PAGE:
Your Workplace Injury: Winning Fair Compensation By Understanding Who Else Could Be Responsible

By Zachariah Hansen

If you’ve ever been hurt while working, you probably know about workers’ compensation (WC), which is designed to help cover medical expenses and lost wages. But WC often fails to cover the financial and personal losses you experience after an injury at work. Sometimes, there could be someone else — a third party — who was negligent and also responsible for your injury. Identifying them can mean the difference between just getting by and truly being compensated for your lost wages, medical expenses, pain and suffering and loss of enjoyment of life.

Understanding Responsibility When Injured at the Workplace

Imagine slipping on an unmarked wet floor at work, a piece of equipment failing, an employee for another company creating a hazard, or the incident happening on property that your employer doesn’t own. In all of these cases, another contractor, a product manufacturer, or property owner might be liable for negligence in addition to your workers’ compensation claim.

All of these other parties have a duty to act in a safe and reasonable manner, If they don’t, and you’re injured as a result, they could be legally responsible to compensate you. For property owners, this duty isn’t just limited to the physical area of the property; it can extend to adjacent areas if their lack of maintenance causes injury.

The Role of Companies that Hire Your Employer

Often, your employer might be a contractor hired by another company. If that company had control over the work environment and that control—or lack of it—contributed to your injury, they could be held responsible for negligence. For instance, if they insisted on using a particular method of work or piece of equipment that resulted in your injury, they might be liable. This is crucial to understand because it’s not just about who signs your paycheck; it’s also about who had a hand in being negligent and creating the hazardous conditions that led to yourinjury.

Investigating Other Involved Parties

Your job might involve interacting with various other companies or individuals who don’t employ you directly. If their actions—or inactions—played a part in your injury, they might be liable. This can include a broad range of situations, like a contractor who negligently leaves dangerous equipment around which you trip over and get hurt, or a supplier who provides defective materials that fail and cause injury.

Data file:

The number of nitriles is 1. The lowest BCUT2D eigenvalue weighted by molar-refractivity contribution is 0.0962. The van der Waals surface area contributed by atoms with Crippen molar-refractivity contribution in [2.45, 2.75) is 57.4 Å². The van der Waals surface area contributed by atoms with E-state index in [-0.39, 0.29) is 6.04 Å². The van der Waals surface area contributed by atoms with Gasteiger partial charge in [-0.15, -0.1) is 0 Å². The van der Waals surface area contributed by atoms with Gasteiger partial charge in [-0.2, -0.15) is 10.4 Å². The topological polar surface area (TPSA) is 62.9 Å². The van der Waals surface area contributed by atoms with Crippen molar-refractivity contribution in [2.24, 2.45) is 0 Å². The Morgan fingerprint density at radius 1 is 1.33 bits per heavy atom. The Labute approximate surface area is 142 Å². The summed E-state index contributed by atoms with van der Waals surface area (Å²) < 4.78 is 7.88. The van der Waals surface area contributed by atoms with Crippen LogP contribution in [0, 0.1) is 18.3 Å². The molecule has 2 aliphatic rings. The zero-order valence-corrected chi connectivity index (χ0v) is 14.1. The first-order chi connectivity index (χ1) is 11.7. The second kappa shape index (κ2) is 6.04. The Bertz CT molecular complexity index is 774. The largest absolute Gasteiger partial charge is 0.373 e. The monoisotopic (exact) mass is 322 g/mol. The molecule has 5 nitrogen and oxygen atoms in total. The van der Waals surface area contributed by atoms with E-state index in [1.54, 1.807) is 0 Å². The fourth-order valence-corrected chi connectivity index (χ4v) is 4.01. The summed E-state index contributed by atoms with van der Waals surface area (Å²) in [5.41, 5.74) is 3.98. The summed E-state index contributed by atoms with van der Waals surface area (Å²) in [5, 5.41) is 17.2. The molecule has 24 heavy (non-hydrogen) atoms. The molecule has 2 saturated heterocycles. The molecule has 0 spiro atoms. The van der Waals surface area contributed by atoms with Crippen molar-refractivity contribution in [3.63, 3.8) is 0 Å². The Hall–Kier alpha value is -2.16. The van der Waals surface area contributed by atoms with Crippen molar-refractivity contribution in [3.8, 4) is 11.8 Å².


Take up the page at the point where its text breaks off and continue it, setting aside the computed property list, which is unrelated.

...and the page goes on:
All of these examples of third-party negligence lawsuits can result in you or your loved one winning fair and just compensation.

Looking Beyond the Obvious: Your Employer’s Potential Direct Liability

It’s a common belief that your employer can’t be sued outside of WC. However, there are several exceptions where your employer can be held directly liable and you can receive fair and just compensation:

  • Workplace Assaults: If your injury is the result of deliberate violence from a co-worker or supervisor, WC might not be the only avenue for justice.
  • Concealed Dangers: Say your employer knew about a toxic substance that was making you sick but didn’t tell you. In such cases of concealment, they can be taken to court.
  • Equipment without Safety Measures: If you’re injured by equipment that should have had safety features that your employer removed or didn’t install, they might be liable.
  • Employer-Produced Defective Products: If your employer makes a product that’s defective and it injures you, they could be responsible beyond WC.
  • Off-the-Clock Injuries: If you’re injured in a situation unrelated to your job duties, your employer might be liable.
  • Lack of Insurance: If your employer doesn’t carry mandatory WC insurance, they can be sued in civil court where they might face more severe financial consequences.

Don’t Settle for Less: Explore All Avenues

It’s not uncommon to feel that WC is your only option, but you have the right to pursue compensation from all responsible parties. This isn’t just about getting more money; it’s about holding all negligent parties accountable and ensuring you and your loved ones receive compensation to have the resources to recover and move on from your injury.

A Checklist for Action

Understanding how to navigate these cases can be complicated. Here’s a straightforward checklist to help you identify potential third-party defendants:

  • Determine who owns or maintains the property where you were injured.
  • Investigate the contractual details between your employer and the company that hired them.
  • Look into the actions of any other companies or individuals who were involved in your work environment.
  • Review the specific circumstances of your injury to determine if an exception to WC might apply.
  • Consult with an attorney who practices workplace injury law who can help you navigate the complexities of WC and third-party claims.

When faced with a workplace injury, it’s important to think beyond WC. By carefully examining the circumstances of your injury and the roles of those involved, you can identify additional responsible parties. Remember, WC is there to help, but it doesn’t have to be your only source of recovery. Use this guide as a starting point and seek professional legal advice to ensure you are fully compensated for your injury.

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